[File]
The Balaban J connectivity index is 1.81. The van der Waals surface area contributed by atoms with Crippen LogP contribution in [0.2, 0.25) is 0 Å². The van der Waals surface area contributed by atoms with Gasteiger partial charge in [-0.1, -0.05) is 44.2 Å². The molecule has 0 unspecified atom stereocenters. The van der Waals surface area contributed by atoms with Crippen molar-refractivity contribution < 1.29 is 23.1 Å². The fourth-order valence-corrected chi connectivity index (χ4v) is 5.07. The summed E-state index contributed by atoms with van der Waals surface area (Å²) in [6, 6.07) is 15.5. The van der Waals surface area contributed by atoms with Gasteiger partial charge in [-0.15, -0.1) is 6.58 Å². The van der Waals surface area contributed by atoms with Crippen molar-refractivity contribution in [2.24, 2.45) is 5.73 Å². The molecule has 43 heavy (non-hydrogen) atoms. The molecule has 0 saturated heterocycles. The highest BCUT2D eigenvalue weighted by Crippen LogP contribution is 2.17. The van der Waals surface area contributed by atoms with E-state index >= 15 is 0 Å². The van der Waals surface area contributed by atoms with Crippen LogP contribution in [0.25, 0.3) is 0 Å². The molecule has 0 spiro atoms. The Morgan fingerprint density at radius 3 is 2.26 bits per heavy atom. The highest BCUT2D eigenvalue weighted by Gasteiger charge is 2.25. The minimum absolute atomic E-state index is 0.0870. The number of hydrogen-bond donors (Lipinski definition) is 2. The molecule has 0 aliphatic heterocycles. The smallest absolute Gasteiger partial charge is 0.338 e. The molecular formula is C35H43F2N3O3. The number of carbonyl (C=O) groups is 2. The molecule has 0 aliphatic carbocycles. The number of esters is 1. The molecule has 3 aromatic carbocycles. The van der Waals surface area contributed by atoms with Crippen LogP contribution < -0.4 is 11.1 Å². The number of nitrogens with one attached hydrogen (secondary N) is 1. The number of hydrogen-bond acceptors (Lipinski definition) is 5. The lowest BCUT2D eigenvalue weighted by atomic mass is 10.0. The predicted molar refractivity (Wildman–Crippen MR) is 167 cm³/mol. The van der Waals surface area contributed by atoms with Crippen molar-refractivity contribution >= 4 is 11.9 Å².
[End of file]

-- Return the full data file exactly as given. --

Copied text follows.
The Balaban J connectivity index is 1.81. The van der Waals surface area contributed by atoms with Crippen LogP contribution in [0.2, 0.25) is 0 Å². The van der Waals surface area contributed by atoms with Gasteiger partial charge in [-0.1, -0.05) is 44.2 Å². The molecule has 0 unspecified atom stereocenters. The van der Waals surface area contributed by atoms with Crippen molar-refractivity contribution < 1.29 is 23.1 Å². The fourth-order valence-corrected chi connectivity index (χ4v) is 5.07. The summed E-state index contributed by atoms with van der Waals surface area (Å²) in [6, 6.07) is 15.5. The van der Waals surface area contributed by atoms with Gasteiger partial charge in [-0.15, -0.1) is 6.58 Å². The van der Waals surface area contributed by atoms with Crippen molar-refractivity contribution in [2.24, 2.45) is 5.73 Å². The molecule has 43 heavy (non-hydrogen) atoms. The molecule has 0 saturated heterocycles. The highest BCUT2D eigenvalue weighted by Crippen LogP contribution is 2.17. The van der Waals surface area contributed by atoms with E-state index >= 15 is 0 Å². The van der Waals surface area contributed by atoms with Crippen LogP contribution in [0.25, 0.3) is 0 Å². The molecule has 0 spiro atoms. The Morgan fingerprint density at radius 3 is 2.26 bits per heavy atom. The highest BCUT2D eigenvalue weighted by Gasteiger charge is 2.25. The minimum absolute atomic E-state index is 0.0870. The number of hydrogen-bond donors (Lipinski definition) is 2. The molecule has 0 aliphatic heterocycles. The smallest absolute Gasteiger partial charge is 0.338 e. The molecular formula is C35H43F2N3O3. The number of carbonyl (C=O) groups is 2. The molecule has 0 aliphatic carbocycles. The number of esters is 1. The molecule has 3 aromatic carbocycles. The van der Waals surface area contributed by atoms with Crippen LogP contribution < -0.4 is 11.1 Å². The number of nitrogens with one attached hydrogen (secondary N) is 1. The number of hydrogen-bond acceptors (Lipinski definition) is 5. The lowest BCUT2D eigenvalue weighted by atomic mass is 10.0. The predicted molar refractivity (Wildman–Crippen MR) is 167 cm³/mol. The van der Waals surface area contributed by atoms with Crippen molar-refractivity contribution >= 4 is 11.9 Å².